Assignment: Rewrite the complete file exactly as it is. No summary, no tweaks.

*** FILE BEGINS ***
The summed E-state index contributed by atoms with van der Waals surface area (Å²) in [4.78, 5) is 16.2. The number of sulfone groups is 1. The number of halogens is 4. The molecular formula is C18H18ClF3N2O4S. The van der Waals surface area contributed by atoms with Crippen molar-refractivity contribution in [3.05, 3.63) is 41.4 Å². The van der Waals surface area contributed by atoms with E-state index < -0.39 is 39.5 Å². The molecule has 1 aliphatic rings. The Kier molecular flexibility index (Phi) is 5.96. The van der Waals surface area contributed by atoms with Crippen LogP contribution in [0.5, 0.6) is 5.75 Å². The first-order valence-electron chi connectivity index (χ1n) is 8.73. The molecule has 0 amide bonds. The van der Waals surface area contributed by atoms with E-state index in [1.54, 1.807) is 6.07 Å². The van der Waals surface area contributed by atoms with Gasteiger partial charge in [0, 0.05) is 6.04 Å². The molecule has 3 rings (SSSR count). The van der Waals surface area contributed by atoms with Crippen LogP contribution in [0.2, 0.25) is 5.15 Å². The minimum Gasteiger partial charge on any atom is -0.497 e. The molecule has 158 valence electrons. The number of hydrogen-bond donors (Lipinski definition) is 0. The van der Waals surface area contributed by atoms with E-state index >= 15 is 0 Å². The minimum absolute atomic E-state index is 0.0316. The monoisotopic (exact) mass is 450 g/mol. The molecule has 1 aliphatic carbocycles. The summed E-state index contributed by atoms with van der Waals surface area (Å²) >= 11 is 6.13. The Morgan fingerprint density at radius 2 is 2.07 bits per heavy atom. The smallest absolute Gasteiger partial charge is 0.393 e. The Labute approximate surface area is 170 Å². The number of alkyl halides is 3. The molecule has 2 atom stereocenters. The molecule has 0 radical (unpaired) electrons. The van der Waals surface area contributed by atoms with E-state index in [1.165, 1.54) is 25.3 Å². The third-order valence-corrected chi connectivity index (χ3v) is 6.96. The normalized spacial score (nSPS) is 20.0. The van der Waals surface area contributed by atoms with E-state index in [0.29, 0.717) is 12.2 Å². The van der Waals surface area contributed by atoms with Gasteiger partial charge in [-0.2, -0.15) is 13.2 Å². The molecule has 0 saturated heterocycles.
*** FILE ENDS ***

The summed E-state index contributed by atoms with van der Waals surface area (Å²) in [4.78, 5) is 16.2. The number of sulfone groups is 1. The number of halogens is 4. The molecular formula is C18H18ClF3N2O4S. The van der Waals surface area contributed by atoms with Crippen molar-refractivity contribution in [3.05, 3.63) is 41.4 Å². The van der Waals surface area contributed by atoms with E-state index < -0.39 is 39.5 Å². The molecule has 1 aliphatic rings. The Kier molecular flexibility index (Phi) is 5.96. The van der Waals surface area contributed by atoms with Crippen LogP contribution in [0.5, 0.6) is 5.75 Å². The first-order valence-electron chi connectivity index (χ1n) is 8.73. The molecule has 0 amide bonds. The van der Waals surface area contributed by atoms with E-state index in [1.54, 1.807) is 6.07 Å². The van der Waals surface area contributed by atoms with Gasteiger partial charge in [0, 0.05) is 6.04 Å². The molecule has 3 rings (SSSR count). The van der Waals surface area contributed by atoms with Crippen LogP contribution in [0.2, 0.25) is 5.15 Å². The minimum Gasteiger partial charge on any atom is -0.497 e. The molecule has 158 valence electrons. The number of hydrogen-bond donors (Lipinski definition) is 0. The van der Waals surface area contributed by atoms with E-state index >= 15 is 0 Å². The minimum absolute atomic E-state index is 0.0316. The monoisotopic (exact) mass is 450 g/mol. The molecule has 1 aliphatic carbocycles. The summed E-state index contributed by atoms with van der Waals surface area (Å²) >= 11 is 6.13. The Morgan fingerprint density at radius 2 is 2.07 bits per heavy atom. The smallest absolute Gasteiger partial charge is 0.393 e. The Labute approximate surface area is 170 Å². The number of alkyl halides is 3. The molecule has 2 atom stereocenters. The molecule has 0 radical (unpaired) electrons. The van der Waals surface area contributed by atoms with E-state index in [1.165, 1.54) is 25.3 Å². The third-order valence-corrected chi connectivity index (χ3v) is 6.96. The normalized spacial score (nSPS) is 20.0. The van der Waals surface area contributed by atoms with E-state index in [0.29, 0.717) is 12.2 Å². The van der Waals surface area contributed by atoms with Gasteiger partial charge in [-0.2, -0.15) is 13.2 Å². The molecule has 0 saturated heterocycles.